Tag Archives: interfaith

Queer Jewish Dating

What does it mean to be Jewish and queer? What about dating queer and Jewish? Does it make a difference?

Creative Common/Minneapolis Institute of Arts

Creative Common/Minneapolis Institute of Arts

I am Shaily Hakimian from Lincolnshire, Illinois studying elementary education at Indiana University. I have been working in the LGBT movement since I was 14 – so about 8 years. I grew up going to Solomon Schechter Day School where I received a Conservative Jewish education as a Sephardic Jew living in America. My dad is from Iran and my mom is from Morocco, though she spent part of her life in Israel. My mom has always had a strong connection to Judaism. Though we have slipped slightly in our observance of kashrut among other things, she still pushes me on a regular basis to marry Jewish. G-d forbid I don’t meet someone Jewish.

I always think of what it would be like bringing someone who was not Jewish to Israel to meet my family. What would my cousins think? In Israel, the chances of a Jewish person not marrying another Jew are slim. But in the U.S., the chances of that happening are far greater. Over the years I have tried to understand why my mom and other relatives always pushed this so hard on me. Why is it so important for me to date Jewish? Continue reading

Posted on July 15, 2013

Note: The opinions expressed here are the personal views of the author. All comments on MyJewishLearning are moderated. Any comment that is offensive or inappropriate will be removed. Privacy Policy

Four Ways to Make your Jewish Institution Inclusive for LGBTQ Interfaith Families

The High Holidays – Rosh Hashanah and Yom Kippur – can be the most synagogue-centric of the Jewish calendar year. They’re also among the most-well attended, even by those who may not otherwise go to synagogue.

Many interfaith couples and families, along with adults raised in interfaith homes, don’t feel welcome in Jewish organizations. And since many LGBTQ Jews feel excluded from Jewish communal organizations, it’s a double challenge for Interfaith LGBTQ Jews. This might be one of the reasons LGBTQ Jews are more likely to interdate and intermarry than their straight peers. But it’s also a reason why our organizations must ensure that every member of the Jewish community is welcomed and included this holiday season – and all year long.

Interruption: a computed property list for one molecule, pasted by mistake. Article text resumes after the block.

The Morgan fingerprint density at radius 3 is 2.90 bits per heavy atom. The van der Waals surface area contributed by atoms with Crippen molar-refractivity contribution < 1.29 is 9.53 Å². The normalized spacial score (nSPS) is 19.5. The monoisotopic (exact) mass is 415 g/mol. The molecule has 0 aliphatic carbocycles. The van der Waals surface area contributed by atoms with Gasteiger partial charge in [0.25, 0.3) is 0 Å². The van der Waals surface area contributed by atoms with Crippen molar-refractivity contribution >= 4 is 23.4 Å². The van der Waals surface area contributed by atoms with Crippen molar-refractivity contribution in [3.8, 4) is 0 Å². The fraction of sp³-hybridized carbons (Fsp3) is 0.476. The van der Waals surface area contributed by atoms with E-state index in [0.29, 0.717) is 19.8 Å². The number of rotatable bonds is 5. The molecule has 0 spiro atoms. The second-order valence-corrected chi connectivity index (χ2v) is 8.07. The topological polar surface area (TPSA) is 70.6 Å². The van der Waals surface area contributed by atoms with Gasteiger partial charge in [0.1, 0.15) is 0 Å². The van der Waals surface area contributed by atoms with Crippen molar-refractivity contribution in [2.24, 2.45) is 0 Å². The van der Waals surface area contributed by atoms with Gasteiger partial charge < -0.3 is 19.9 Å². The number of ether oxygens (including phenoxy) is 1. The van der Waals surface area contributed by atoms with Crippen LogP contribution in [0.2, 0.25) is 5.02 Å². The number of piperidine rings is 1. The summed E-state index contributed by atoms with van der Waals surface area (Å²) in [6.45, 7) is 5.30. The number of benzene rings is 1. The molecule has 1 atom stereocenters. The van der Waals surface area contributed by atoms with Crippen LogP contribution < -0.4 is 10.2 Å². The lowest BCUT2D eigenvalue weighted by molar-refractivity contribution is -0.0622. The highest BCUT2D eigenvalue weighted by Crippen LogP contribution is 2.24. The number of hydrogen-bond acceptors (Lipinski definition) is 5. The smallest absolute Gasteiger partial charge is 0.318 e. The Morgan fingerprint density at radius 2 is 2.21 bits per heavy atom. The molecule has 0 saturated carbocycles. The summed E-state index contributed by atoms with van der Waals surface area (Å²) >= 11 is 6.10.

Here are four easy steps your organization can take right now.

1. Update your website.

  • State explicitly on your homepage that your community includes and welcomes both LGBTQ and interfaith families and looks forward to engaging them in all activities;

    Making Your Jewish Institution More LGBT Interfaith Inclusive

    Courtesy InterfaithFamily

  • Use photos that reflect your community’s diversity.

2. Create a Welcoming Policy Document.

  • Start the policy with a statement of inclusion;
  • Let interfaith LGBTQ families know what their membership status will be;
  • Let partners and spouses who are not Jewish know if there are restrictions for leadership positions.

3. Make your inclusion visible.

  • Add an Organizational Affiliate Badge from InterfaithFamily.com to your homepage, in your links section, or on your about us page.
  • Put a Safe Zone sticker on your door or your website.
  • Mention the “I” Word: when creating publicity materials for your Rosh Hashanah and Yom Kippur services, events, and programming. Don’t forget to explicitly invite “interfaith families,” and “LGBT families.” (InterfaithFamily’s studies have found that 72% of our users find it “important” that a synagogue say its programming is “for interfaith families” in marketing material.)

4. Don’t assume.

  • We all have different levels of Jewish knowledge and hurdles that match, so:
    • Translate all Hebrew/Yiddish language;
    • Avoid terms like “non-Jew” to describe a partner who isn’t Jewish (I can only speak for myself, but I do not identify as a “non-Christian”);
    • Provide easy access material (like our booklets), for visitors and others who might want a refresher; locate them near main doors as well as in low traffic areas.

For more information on making your synagogue welcoming and inclusive to all types of interfaith families, check out InterfaithFamily’s Resource Center for Program Providers.

Posted on September 10, 2012

Note: The opinions expressed here are the personal views of the author. All comments on MyJewishLearning are moderated. Any comment that is offensive or inappropriate will be removed. Privacy Policy

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